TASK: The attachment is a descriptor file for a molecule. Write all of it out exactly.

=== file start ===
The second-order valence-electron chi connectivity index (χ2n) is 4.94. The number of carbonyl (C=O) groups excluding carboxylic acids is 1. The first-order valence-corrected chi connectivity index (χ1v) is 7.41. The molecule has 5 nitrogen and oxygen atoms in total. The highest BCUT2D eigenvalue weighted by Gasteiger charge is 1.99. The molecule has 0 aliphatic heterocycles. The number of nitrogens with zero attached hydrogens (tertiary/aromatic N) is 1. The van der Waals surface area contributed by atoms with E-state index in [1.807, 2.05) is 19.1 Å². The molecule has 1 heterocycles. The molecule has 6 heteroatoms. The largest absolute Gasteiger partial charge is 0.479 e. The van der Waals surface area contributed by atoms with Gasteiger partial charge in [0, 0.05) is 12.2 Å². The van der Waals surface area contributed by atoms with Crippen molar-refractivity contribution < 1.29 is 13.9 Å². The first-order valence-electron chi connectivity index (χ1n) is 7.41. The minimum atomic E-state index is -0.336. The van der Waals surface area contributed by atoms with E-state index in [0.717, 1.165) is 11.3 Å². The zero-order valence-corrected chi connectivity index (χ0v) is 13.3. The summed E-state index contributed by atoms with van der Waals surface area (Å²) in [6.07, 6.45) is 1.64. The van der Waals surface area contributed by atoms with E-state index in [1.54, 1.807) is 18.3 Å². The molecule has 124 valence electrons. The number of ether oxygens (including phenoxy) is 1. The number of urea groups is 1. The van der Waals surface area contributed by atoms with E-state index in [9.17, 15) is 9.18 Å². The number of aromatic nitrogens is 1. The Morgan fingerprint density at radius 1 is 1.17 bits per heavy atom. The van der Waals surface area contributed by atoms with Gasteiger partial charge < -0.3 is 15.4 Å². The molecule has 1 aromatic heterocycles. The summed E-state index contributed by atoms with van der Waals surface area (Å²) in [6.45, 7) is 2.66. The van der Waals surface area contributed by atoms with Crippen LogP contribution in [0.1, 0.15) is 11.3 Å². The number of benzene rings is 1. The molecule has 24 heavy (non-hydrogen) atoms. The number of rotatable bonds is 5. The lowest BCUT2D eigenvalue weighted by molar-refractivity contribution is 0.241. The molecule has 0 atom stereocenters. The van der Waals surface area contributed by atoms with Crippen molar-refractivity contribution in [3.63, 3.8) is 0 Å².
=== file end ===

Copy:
The second-order valence-electron chi connectivity index (χ2n) is 4.94. The number of carbonyl (C=O) groups excluding carboxylic acids is 1. The first-order valence-corrected chi connectivity index (χ1v) is 7.41. The molecule has 5 nitrogen and oxygen atoms in total. The highest BCUT2D eigenvalue weighted by Gasteiger charge is 1.99. The molecule has 0 aliphatic heterocycles. The number of nitrogens with zero attached hydrogens (tertiary/aromatic N) is 1. The van der Waals surface area contributed by atoms with E-state index in [1.807, 2.05) is 19.1 Å². The molecule has 1 heterocycles. The molecule has 6 heteroatoms. The largest absolute Gasteiger partial charge is 0.479 e. The van der Waals surface area contributed by atoms with Gasteiger partial charge in [0, 0.05) is 12.2 Å². The van der Waals surface area contributed by atoms with Crippen molar-refractivity contribution < 1.29 is 13.9 Å². The first-order valence-electron chi connectivity index (χ1n) is 7.41. The minimum atomic E-state index is -0.336. The van der Waals surface area contributed by atoms with E-state index in [0.717, 1.165) is 11.3 Å². The zero-order valence-corrected chi connectivity index (χ0v) is 13.3. The summed E-state index contributed by atoms with van der Waals surface area (Å²) in [6.07, 6.45) is 1.64. The van der Waals surface area contributed by atoms with E-state index in [1.54, 1.807) is 18.3 Å². The molecule has 124 valence electrons. The number of ether oxygens (including phenoxy) is 1. The number of urea groups is 1. The van der Waals surface area contributed by atoms with E-state index in [9.17, 15) is 9.18 Å². The number of aromatic nitrogens is 1. The Morgan fingerprint density at radius 1 is 1.17 bits per heavy atom. The van der Waals surface area contributed by atoms with Gasteiger partial charge < -0.3 is 15.4 Å². The molecule has 1 aromatic heterocycles. The summed E-state index contributed by atoms with van der Waals surface area (Å²) in [6.45, 7) is 2.66. The van der Waals surface area contributed by atoms with Crippen LogP contribution in [0.1, 0.15) is 11.3 Å². The number of benzene rings is 1. The molecule has 24 heavy (non-hydrogen) atoms. The number of rotatable bonds is 5. The lowest BCUT2D eigenvalue weighted by molar-refractivity contribution is 0.241. The molecule has 0 atom stereocenters. The van der Waals surface area contributed by atoms with Crippen molar-refractivity contribution in [3.63, 3.8) is 0 Å².